She also stressed that the upcoming visioning sessions are not a repeat of earlier ones. These will be different because “it’s going to get a lot more specific,” she said. Planners also will not only be collecting comments and suggestions, they will be paying attention to what is said.
Planners ready to listen
“If I was sending an email to a person in the city about my ideas for something I wouldn’t always have confidence that people will look at it, but I can tell you personally that we do look at it and people can feel confident that if they share their thoughts that they’ll be seen,” Ms. Elias told the QCBJ. For example, she said, Mr. Vitas received a list of ideas from a resident that he quickly shared around with riverfront planners.
Mr. Vitas and Ms. Elias also stressed that MKSK has a targeted set of tasks to do and ambitious goals to hit throughout the 11-month contract cycle. And the team’s work will include complicated and critical components such as effective floodplain management.
“When we were evaluating different teams, we paid a lot of attention to who is on their team that’s going to address flood protection and what their qualifications are,” Ms. Elias said. “What have they done before?”
Leaders were impressed with the MKSK team’s record and credentials.
Moline planners also asked MKSK and other firms to identify “what’s going to be the first project out of the gate and how are we going to get to the end of this and not just have a plan but really have a plan to implement and so our discussions and the interviews with the firms had a lot to do with how are we not going to just end up with a book with pretty pictures and saying, ‘this is our plan, and now what do we do?’” Ms. Elias said.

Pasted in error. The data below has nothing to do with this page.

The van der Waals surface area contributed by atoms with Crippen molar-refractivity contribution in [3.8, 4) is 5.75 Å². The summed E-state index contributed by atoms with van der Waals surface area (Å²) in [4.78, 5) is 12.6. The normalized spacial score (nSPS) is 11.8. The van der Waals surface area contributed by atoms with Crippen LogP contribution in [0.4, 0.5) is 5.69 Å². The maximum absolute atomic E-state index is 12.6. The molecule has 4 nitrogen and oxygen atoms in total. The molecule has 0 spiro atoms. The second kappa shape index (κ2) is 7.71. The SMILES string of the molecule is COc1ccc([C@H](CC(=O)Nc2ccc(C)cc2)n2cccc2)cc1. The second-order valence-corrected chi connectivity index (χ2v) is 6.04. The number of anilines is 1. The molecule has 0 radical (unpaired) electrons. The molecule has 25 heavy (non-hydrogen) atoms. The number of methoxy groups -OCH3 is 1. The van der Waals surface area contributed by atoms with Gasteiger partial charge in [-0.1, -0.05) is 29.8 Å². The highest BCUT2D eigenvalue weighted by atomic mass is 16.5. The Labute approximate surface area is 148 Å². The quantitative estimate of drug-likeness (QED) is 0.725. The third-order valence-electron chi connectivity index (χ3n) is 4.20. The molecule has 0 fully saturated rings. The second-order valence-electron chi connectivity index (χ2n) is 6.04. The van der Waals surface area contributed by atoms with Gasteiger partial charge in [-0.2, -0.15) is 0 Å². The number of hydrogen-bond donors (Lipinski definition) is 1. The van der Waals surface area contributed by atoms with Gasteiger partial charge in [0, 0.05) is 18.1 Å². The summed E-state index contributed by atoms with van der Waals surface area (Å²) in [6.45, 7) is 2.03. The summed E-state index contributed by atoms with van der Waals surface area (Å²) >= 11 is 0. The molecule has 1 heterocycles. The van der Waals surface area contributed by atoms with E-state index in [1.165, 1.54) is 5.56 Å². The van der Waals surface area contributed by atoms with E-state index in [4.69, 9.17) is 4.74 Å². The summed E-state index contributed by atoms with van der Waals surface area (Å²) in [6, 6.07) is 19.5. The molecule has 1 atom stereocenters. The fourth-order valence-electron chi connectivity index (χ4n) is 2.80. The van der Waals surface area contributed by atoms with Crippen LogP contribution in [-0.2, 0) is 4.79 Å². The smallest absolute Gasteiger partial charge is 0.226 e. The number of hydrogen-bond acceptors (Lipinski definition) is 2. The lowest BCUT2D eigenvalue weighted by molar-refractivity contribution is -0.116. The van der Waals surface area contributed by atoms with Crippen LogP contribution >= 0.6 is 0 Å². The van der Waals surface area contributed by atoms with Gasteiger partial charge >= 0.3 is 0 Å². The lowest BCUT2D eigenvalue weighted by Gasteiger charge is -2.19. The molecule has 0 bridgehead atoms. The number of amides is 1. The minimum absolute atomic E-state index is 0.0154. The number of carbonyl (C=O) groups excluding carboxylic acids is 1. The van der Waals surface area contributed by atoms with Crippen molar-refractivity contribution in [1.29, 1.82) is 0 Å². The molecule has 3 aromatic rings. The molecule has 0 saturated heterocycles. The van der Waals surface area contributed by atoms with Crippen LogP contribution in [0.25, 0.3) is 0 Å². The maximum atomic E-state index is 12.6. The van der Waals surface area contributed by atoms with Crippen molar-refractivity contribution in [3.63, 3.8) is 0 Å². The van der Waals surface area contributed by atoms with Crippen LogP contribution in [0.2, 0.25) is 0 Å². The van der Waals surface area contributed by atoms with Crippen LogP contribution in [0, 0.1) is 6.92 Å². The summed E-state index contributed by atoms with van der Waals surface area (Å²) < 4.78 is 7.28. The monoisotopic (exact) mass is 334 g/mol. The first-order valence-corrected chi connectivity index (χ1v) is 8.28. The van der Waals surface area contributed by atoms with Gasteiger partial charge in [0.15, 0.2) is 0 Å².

First project critical
MKSK talked about two things with Moline, she said. “They talked about the importance of that first project. What is it; where is it, and how do you pay for it. And they talked about what they called right-sizing that first project. So you can’t say, ‘we want a 25-acre park;’ if you can’t pay for it.”
The firm also has “a philosophy of pairing public improvements – so a riverfront park of whatever size or a walking path – with private investment.”
That’s important, she said, because it tells investors “they’re going to get a lot more bang for their buck.”
In Moline, she added, “They’re going to get the river. They’re going to get all the wonderful things that downtown Moline brings. But in addition to that they’re going to get this very special thing the city is creating.”
She encouraged Quad Citians to visit the MKSK website at mkskstudios.com and search riverfront projects to see previous work the firm has done elsewhere.
On a personal level and closer to home, Ms. Elias pointed at a local example of the kind of quality additions she wants to see come to the riverfront.
“If people want to know what high quality design is, I always point to the John Deere Pavilion because that is a timeless design. It’s a lot of steel. It’s a lot of glass. It’s a lot of brick pavers that are still in very good shape and it’s simple but it’s very high quality, so it’s timeless. That building, and the area around it look as good today as it did when it went up in 1997.” QCBJ